The Do's and Don'ts of Pitching Journalists
As the PR world expands and newsrooms shrink, pitching journalists has become more challenging than ever. Journalists are being tasked with more responsibility and their time is becoming more precious.
Therefore, we have devised a list of do’s and don’ts for pitching journalists in the current communication world:
•DO research a reporter’s beat and recent articles they have written. The fastest way to being “spammed” by a reporter is sending them an off-topic pitch or a pitch on a story they recently covered without offering a new angle.
•DO send relevant follow up information on a client they covered when applicable. Journalists don’t have as much time to dig for content so the benefits of sending them a follow up angle are twofold; get your client more coverage while cultivating a working relationship with a reporter.
•DO send all pertinent information to a reporter after they agree to cover your story. A fact sheet, bio on the subject, headshot, and a company logo are all examples of things that should be included in your confirmation email to a reporter.
•DO send an interview confirmation sheet to the reporter. Sending a confirmation sheet, with talking points included, ensure the proper of time and place for the interview are correct while also allowing you to control the story.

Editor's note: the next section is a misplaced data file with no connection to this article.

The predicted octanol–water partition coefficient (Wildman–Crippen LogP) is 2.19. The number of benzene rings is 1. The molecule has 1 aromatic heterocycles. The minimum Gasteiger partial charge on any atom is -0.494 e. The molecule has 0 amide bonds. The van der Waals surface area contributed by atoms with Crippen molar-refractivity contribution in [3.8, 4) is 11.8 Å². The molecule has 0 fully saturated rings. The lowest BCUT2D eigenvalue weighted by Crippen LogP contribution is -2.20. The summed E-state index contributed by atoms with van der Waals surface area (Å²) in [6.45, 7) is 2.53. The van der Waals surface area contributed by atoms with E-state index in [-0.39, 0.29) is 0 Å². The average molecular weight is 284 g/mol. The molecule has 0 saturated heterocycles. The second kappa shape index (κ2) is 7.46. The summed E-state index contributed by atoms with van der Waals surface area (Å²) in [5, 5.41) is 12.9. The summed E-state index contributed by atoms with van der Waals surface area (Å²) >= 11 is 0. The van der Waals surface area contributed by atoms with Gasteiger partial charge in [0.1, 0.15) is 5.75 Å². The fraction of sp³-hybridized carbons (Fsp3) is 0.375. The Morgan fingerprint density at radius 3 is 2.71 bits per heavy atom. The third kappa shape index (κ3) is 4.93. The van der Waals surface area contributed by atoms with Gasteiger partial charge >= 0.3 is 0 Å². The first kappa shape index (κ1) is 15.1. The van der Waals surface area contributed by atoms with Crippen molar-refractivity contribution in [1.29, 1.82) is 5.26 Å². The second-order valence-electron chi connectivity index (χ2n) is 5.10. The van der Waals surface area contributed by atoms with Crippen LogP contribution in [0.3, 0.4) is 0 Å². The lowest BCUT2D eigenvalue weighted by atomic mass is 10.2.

•DON’T distribute a press release for the sake of doing so. If a client wants a press release crafted and distributed inappropriately, it is the publicist’s job to properly explain why that is the case. Explain how distributing a press release without a compelling story is counterproductive and can get you blacklisted by certain reporters if done on multiple occasions.
•DON’T send a “did you receive my email?” follow up to a reporter within 36 hours of your original email. Surprisingly, journalists are not sitting in front of their computers waiting for your email to enter their inboxes. Give them two business days to respond to your inquiry unless it is very time sensitive and you have specified that in your email.
•DON’T pitch a reporter with whom you do not already have an established relationship via social media. It is in bad taste to do so. Remember, who is asking the favor of whom?
•DON’T pitch a reporter an advertisement. Be clever enough to come up with a newsworthy angle or don’t send an inquiry.
These are the basic do’s and don’ts for pitching journalists. If Annex Communication can assist in your PR initiatives, feel free to contact us by phone, (954) 332-3688 or email.